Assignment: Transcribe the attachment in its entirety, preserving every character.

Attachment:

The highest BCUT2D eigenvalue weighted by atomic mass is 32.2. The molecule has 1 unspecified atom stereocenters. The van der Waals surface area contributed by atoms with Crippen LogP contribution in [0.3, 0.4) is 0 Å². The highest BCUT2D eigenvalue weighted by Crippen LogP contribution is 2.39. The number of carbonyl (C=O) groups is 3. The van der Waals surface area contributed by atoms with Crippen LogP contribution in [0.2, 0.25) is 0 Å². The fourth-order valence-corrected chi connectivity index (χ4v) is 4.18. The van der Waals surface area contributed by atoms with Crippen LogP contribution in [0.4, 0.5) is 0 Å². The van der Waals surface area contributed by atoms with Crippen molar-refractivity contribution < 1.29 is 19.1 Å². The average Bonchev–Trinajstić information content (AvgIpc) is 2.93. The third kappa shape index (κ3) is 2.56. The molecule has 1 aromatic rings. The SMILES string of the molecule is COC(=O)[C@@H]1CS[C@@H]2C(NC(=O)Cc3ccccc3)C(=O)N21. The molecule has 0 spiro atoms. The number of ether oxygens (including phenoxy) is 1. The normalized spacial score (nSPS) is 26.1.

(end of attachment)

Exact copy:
The highest BCUT2D eigenvalue weighted by atomic mass is 32.2. The molecule has 1 unspecified atom stereocenters. The van der Waals surface area contributed by atoms with Crippen LogP contribution in [0.3, 0.4) is 0 Å². The highest BCUT2D eigenvalue weighted by Crippen LogP contribution is 2.39. The number of carbonyl (C=O) groups is 3. The van der Waals surface area contributed by atoms with Crippen LogP contribution in [0.2, 0.25) is 0 Å². The fourth-order valence-corrected chi connectivity index (χ4v) is 4.18. The van der Waals surface area contributed by atoms with Crippen LogP contribution in [0.4, 0.5) is 0 Å². The van der Waals surface area contributed by atoms with Crippen molar-refractivity contribution < 1.29 is 19.1 Å². The average Bonchev–Trinajstić information content (AvgIpc) is 2.93. The third kappa shape index (κ3) is 2.56. The molecule has 1 aromatic rings. The SMILES string of the molecule is COC(=O)[C@@H]1CS[C@@H]2C(NC(=O)Cc3ccccc3)C(=O)N21. The molecule has 0 spiro atoms. The number of ether oxygens (including phenoxy) is 1. The normalized spacial score (nSPS) is 26.1.